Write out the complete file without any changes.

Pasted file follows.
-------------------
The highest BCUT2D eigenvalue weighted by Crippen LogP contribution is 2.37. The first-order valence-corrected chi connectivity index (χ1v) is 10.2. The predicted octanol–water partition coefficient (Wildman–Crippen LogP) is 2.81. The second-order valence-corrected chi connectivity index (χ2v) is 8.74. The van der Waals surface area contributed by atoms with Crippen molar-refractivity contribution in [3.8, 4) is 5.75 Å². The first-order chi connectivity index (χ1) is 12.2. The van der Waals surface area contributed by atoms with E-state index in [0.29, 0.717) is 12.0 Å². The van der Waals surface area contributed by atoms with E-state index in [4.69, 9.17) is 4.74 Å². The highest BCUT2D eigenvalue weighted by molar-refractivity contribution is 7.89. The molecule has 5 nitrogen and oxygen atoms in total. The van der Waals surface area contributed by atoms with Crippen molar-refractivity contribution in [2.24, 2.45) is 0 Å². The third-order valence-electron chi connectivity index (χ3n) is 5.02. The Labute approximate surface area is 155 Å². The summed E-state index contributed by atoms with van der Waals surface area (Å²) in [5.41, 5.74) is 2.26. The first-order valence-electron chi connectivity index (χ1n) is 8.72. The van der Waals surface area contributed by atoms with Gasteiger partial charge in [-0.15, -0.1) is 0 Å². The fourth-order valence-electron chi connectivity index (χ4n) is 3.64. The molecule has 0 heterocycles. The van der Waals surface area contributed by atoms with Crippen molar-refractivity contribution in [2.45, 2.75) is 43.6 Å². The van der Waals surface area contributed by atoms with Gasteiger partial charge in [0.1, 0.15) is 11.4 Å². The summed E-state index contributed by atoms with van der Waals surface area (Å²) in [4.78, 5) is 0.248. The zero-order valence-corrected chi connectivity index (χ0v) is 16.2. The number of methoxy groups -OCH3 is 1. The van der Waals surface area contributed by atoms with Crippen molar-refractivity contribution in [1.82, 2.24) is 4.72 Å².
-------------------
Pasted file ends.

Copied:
The highest BCUT2D eigenvalue weighted by Crippen LogP contribution is 2.37. The first-order valence-corrected chi connectivity index (χ1v) is 10.2. The predicted octanol–water partition coefficient (Wildman–Crippen LogP) is 2.81. The second-order valence-corrected chi connectivity index (χ2v) is 8.74. The van der Waals surface area contributed by atoms with Crippen molar-refractivity contribution in [3.8, 4) is 5.75 Å². The first-order chi connectivity index (χ1) is 12.2. The van der Waals surface area contributed by atoms with E-state index in [0.29, 0.717) is 12.0 Å². The van der Waals surface area contributed by atoms with E-state index in [4.69, 9.17) is 4.74 Å². The highest BCUT2D eigenvalue weighted by molar-refractivity contribution is 7.89. The molecule has 5 nitrogen and oxygen atoms in total. The van der Waals surface area contributed by atoms with Crippen molar-refractivity contribution in [2.24, 2.45) is 0 Å². The third-order valence-electron chi connectivity index (χ3n) is 5.02. The Labute approximate surface area is 155 Å². The summed E-state index contributed by atoms with van der Waals surface area (Å²) in [5.41, 5.74) is 2.26. The first-order valence-electron chi connectivity index (χ1n) is 8.72. The van der Waals surface area contributed by atoms with Gasteiger partial charge in [-0.15, -0.1) is 0 Å². The fourth-order valence-electron chi connectivity index (χ4n) is 3.64. The molecule has 0 heterocycles. The van der Waals surface area contributed by atoms with Crippen molar-refractivity contribution in [2.45, 2.75) is 43.6 Å². The van der Waals surface area contributed by atoms with Gasteiger partial charge in [0.1, 0.15) is 11.4 Å². The summed E-state index contributed by atoms with van der Waals surface area (Å²) in [4.78, 5) is 0.248. The zero-order valence-corrected chi connectivity index (χ0v) is 16.2. The number of methoxy groups -OCH3 is 1. The van der Waals surface area contributed by atoms with Crippen molar-refractivity contribution in [1.82, 2.24) is 4.72 Å².